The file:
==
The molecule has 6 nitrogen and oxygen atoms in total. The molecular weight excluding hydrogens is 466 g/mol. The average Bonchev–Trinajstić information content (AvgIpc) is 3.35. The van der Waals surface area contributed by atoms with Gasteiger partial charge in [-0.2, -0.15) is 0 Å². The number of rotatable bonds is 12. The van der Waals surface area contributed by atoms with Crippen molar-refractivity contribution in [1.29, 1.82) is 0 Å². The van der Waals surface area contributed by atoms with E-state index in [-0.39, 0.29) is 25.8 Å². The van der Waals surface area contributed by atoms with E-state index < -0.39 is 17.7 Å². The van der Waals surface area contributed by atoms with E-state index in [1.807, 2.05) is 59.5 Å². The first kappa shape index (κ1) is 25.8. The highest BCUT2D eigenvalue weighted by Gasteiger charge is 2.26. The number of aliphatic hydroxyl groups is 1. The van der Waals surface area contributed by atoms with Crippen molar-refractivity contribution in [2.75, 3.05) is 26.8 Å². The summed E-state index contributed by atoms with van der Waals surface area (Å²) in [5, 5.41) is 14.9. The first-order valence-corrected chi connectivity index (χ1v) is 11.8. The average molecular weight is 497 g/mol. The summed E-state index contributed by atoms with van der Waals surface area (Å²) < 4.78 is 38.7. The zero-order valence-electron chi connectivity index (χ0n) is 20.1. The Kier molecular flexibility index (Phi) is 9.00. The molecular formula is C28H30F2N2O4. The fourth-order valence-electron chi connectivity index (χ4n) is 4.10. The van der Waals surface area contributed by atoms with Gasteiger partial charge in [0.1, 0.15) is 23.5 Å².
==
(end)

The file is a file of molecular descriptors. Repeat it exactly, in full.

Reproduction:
The molecule has 6 nitrogen and oxygen atoms in total. The molecular weight excluding hydrogens is 466 g/mol. The average Bonchev–Trinajstić information content (AvgIpc) is 3.35. The van der Waals surface area contributed by atoms with Gasteiger partial charge in [-0.2, -0.15) is 0 Å². The number of rotatable bonds is 12. The van der Waals surface area contributed by atoms with Crippen molar-refractivity contribution in [1.29, 1.82) is 0 Å². The van der Waals surface area contributed by atoms with E-state index in [-0.39, 0.29) is 25.8 Å². The van der Waals surface area contributed by atoms with E-state index < -0.39 is 17.7 Å². The van der Waals surface area contributed by atoms with E-state index in [1.807, 2.05) is 59.5 Å². The first kappa shape index (κ1) is 25.8. The highest BCUT2D eigenvalue weighted by Gasteiger charge is 2.26. The number of aliphatic hydroxyl groups is 1. The van der Waals surface area contributed by atoms with Crippen molar-refractivity contribution in [2.75, 3.05) is 26.8 Å². The summed E-state index contributed by atoms with van der Waals surface area (Å²) in [5, 5.41) is 14.9. The first-order valence-corrected chi connectivity index (χ1v) is 11.8. The average molecular weight is 497 g/mol. The summed E-state index contributed by atoms with van der Waals surface area (Å²) < 4.78 is 38.7. The zero-order valence-electron chi connectivity index (χ0n) is 20.1. The Kier molecular flexibility index (Phi) is 9.00. The molecular formula is C28H30F2N2O4. The fourth-order valence-electron chi connectivity index (χ4n) is 4.10. The van der Waals surface area contributed by atoms with Gasteiger partial charge in [0.1, 0.15) is 23.5 Å².